Ten of Detroit's 13 goals against in this last block of games have come at even-strength. This is thanks in large part to the fact that, despite all appearances, Detroit's goaltending at 5-on-5 is the sixth-best in the entire league. This has really helped, because the Wings sit in the middle of the pack defensively when it comes to preventing shots. Still, Detroit takes more shot attempts than their opposition in close-game situations and while that may not be the entire recipe for success, it's a staple ingredient.

While we're adding ingredients to this, I'd kind of like to see if we can go to a lowered-odd-man-rush formula for the rest of the way, just to see what that would do for our collective blood pressure.

Special Teams

This has been the problem-child for the Wings for some time. Detroit remains in the bottom-half for both PP% and PK% and has a Bowman Index score of 46 (PP Rank + PK Rank). Their combined efficiency score is 93 (PP% + PK%). Looking at the list of teams lower than that hurts my brain: Colorado, Buffalo, Carolina, and league-worst Winnipeg. Detroit's total special teams goal differential is -6

All isn't necessarily lost on that front, though. The last six-game stretch leaves room for hope. Detroit's 4/18 power play performance (22.2%) is promising if you ignore that three of those goals came in a one-game outburst against Vancouver.

Maybe that's not the best reason for hope. Still, Detroit has also put up a 16/19 PK in that same time, which is another not-great-but-respectable 84.2%.

Detroit's special teams look to be moving slowly in the right direction, but it's a short season; patience has had us waiting 21 games already while looking at numbers that are simply not good enough.

Conclusion

Detroit has made strides as a team, but they're getting close to having to decide what kind of gambles they're looking to take for the remainder of the year. The emergence of youngsters like Tomas Tatar and Joakim Andersson dominating in lower-line roles has been a breath of fresh air, but it would be nice to not have to question whether they should be taking over higher-line responsibilities from people who aren't taking advantage of bigger minutes (and playing against tougher competition).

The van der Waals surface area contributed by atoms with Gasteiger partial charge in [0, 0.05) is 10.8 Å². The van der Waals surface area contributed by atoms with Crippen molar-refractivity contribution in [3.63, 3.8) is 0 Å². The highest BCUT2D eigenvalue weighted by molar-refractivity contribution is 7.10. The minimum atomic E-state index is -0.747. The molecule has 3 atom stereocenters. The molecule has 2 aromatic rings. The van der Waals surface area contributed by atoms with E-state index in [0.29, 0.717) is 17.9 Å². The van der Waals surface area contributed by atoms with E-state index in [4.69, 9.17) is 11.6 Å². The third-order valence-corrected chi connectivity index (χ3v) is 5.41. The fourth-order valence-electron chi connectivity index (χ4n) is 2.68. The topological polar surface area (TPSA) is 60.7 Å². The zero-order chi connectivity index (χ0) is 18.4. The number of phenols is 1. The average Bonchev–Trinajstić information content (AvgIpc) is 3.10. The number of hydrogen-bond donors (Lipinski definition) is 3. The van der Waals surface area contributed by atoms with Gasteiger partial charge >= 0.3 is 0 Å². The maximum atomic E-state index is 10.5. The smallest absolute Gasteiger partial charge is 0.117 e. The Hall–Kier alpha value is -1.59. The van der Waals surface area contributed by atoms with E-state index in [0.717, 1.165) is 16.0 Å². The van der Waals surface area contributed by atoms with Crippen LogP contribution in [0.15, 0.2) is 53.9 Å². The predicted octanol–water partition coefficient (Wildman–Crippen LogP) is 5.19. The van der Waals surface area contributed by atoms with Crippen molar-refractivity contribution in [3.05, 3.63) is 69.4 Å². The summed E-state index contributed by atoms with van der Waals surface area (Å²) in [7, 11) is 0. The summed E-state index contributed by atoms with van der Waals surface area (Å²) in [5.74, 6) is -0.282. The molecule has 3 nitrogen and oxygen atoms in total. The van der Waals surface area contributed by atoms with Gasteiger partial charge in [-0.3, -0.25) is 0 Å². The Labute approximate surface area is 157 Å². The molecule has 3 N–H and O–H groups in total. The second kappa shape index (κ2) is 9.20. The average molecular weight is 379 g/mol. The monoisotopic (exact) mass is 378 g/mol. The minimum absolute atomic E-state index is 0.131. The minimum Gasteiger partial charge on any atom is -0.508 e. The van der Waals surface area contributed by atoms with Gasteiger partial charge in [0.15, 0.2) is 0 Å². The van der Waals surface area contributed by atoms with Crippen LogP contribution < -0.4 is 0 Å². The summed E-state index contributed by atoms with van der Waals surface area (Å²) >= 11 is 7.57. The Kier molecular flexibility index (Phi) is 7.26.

It's a cop-out to say, but there are still a lot of questions about this team which we can't conclusively answer at the 21-game mark. In general, it feels like a more defensively-minded coaching philosophy has taken hold recently with Detroit's 2nd essentially being a "grinders + Datsyuk" matchup against the other team's more-dangerous lines. Some much-needed size has just come back into the lineup along with some more talent on the blue line and that should help, but the standard hope of having all four lines and three defensive pairings dominate the important possession numbers isn't being met consistently.

Ken Holland has some interesting decisions to make in the next month as the Trade Deadline approaches. It certainly feels like there are some names on the roster who aren't going to be around for too much longer and it's getting harder to move the ones that are easiest to push back down to Grand Rapids.

Special thanks to Behindthenet.ca for team rate stats